If nothing else, Epic's continuing legal battle with Apple and Google is revealing some juicy behind-the-scenes details of the mobile gaming world. The latest tidbit is that, according to a report of the ongoing Epic v. Apple lawsuit, the game developer tried to tempt Google with a Stadia launch of Fortnite, one of the most popular free-to-play games on the planet, and the fulcrum of Epic's current battles.
For half a year there's been a huge storm brewing over app store platforms, the money that they make, and who gets to keep how much of it. It all came to a head when Epic dared Apple and Google to kick Fortnite off of the App Store and Play Store for working around the usual in-app purchase revenue split. Long story short: Apple and Google did just that, and the legal battle is ongoing. But the fallout is affecting other parts of the industry.
Samsung has operated its own app store for years, the Galaxy Store, seemingly as a backup ecosystem in case the company's relationship with Google ever soured. There aren't many reasons to use the Galaxy Store over the Play Store, but Samsung now turning Epic Games and Google's ongoing legal battles to its advantage with a new marketing push.
OnePlus phones are among the most powerful around and sport high refresh rate displays, so it makes sense to target mobile gamers. There are already a number of titles that can be played at 90 or 120 frames per second, and now Fortnite is joining the list. A new partnership with Epic Games sees the OnePlus 8 and 8 Pro as the first mobile devices to run Fortnite at 90 FPS.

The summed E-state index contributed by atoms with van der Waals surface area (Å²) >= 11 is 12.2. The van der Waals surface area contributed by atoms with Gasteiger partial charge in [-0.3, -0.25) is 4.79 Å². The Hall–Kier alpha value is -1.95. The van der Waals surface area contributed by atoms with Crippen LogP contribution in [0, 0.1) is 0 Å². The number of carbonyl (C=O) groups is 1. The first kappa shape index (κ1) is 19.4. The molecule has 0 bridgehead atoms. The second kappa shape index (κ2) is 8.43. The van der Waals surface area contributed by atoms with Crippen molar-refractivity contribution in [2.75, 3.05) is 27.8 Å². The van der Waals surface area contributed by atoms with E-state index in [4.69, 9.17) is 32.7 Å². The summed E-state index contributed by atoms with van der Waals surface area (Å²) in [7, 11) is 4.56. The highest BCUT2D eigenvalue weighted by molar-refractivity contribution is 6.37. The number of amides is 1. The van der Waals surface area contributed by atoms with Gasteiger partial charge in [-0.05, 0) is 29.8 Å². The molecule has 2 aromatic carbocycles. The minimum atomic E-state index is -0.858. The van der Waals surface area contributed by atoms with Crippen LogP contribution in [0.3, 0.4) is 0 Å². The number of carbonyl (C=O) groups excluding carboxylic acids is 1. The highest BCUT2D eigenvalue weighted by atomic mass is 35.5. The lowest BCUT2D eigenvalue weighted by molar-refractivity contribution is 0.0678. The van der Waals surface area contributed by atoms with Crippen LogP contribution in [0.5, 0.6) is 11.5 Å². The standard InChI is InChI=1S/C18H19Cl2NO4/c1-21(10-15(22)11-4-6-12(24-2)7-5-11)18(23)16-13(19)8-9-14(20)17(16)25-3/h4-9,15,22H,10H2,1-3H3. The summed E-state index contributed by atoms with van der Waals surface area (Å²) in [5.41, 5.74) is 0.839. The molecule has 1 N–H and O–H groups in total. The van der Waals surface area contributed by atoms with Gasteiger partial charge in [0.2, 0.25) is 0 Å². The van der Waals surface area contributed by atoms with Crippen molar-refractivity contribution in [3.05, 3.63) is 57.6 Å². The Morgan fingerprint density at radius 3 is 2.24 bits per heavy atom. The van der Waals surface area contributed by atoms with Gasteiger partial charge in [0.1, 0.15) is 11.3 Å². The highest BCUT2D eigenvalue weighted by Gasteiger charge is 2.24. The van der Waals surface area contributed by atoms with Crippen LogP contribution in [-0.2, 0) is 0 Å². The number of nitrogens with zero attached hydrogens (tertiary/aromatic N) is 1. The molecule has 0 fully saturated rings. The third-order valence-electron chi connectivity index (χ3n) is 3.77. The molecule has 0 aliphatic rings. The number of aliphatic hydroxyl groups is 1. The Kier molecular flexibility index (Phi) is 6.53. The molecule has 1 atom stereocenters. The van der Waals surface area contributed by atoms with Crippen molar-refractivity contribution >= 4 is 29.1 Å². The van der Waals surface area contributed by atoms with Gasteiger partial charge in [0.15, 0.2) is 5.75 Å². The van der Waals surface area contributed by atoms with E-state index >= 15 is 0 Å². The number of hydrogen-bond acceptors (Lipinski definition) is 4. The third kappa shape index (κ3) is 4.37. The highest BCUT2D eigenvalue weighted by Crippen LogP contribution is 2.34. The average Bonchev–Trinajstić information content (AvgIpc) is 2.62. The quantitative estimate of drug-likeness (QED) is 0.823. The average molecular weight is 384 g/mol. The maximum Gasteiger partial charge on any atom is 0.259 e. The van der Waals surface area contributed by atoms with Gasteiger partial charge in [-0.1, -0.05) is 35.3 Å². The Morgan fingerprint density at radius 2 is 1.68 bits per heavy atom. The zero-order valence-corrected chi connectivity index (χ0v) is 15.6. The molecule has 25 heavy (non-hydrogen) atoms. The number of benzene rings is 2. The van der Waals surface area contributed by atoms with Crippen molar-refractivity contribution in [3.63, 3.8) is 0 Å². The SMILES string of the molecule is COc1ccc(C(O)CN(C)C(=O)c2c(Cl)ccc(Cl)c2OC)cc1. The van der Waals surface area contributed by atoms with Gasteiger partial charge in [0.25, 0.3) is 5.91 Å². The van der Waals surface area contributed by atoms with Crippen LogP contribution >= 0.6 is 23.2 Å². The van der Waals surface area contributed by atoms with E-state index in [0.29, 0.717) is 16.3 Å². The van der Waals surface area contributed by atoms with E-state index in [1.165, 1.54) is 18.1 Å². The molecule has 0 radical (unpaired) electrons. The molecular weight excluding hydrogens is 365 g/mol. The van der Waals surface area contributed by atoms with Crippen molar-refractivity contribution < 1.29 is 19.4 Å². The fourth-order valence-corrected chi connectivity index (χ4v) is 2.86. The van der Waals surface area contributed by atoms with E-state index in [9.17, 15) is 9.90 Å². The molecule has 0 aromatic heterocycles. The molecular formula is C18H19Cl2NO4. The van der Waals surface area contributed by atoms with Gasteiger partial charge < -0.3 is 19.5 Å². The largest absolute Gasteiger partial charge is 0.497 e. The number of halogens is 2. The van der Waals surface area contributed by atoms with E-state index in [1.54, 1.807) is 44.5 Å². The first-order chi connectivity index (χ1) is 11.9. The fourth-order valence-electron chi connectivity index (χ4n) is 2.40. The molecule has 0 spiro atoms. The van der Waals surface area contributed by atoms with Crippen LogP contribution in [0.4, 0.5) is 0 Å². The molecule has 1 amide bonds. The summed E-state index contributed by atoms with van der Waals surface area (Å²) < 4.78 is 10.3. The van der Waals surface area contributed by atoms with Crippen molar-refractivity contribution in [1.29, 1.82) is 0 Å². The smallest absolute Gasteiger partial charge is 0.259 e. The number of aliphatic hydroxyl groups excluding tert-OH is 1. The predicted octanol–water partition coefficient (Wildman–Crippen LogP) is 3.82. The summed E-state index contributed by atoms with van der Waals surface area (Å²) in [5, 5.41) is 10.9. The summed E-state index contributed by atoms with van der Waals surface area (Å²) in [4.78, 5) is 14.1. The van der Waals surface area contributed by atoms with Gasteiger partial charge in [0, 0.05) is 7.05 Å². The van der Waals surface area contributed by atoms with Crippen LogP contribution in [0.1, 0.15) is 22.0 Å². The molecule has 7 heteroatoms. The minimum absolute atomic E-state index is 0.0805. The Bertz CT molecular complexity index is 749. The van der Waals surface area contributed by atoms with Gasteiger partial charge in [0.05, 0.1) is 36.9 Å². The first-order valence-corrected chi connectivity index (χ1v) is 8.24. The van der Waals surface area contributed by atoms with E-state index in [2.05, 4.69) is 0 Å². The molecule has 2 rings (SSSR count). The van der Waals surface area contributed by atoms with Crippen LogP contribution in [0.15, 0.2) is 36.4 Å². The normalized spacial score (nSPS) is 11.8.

Last month was a great one for non-gaming drama lovers like me. Not content with its cut of the pie on mobile, Epic launched an assault on the Android and iOS app stores, leading to Apple removing Fortnite. Soon after, Google followed suit. Epic filed lawsuits alleging unfair treatment by both companies. Now Google is making a new move in the high-stakes game of corporate warfare: the company is looking to have Epic's suit dismissed.
Earlier this month, Epic Games released a Fortnite update that circumvented Apple and Google's in-app payments, which led to the game being removed from the App Store and Play Store. However, the open nature of Android means you can still play the game (and the latest Season 4 update), you just have to jump through a few hoops.
Last week, Fortnite released a new update that circumvented Apple and Google's rules on in-app payments, by allowing players to purchase V-Bucks without Apple and Google taking 30% of the revenue. The game was promptly removed from the Apple App Store and Google Play Store, and now Apple is further retaliating against Epic.
Epic Games launched a lawsuit against Google earlier today, alleging that the company is engaging in anti-competitive behavior. The filing primarily focuses on how Google makes it more difficult to sideload applications than installing apps from the Play Store, but there are a few suprising claims, including how Google supposedly blocked OnePlus from distributing the Epic Games app on its phones.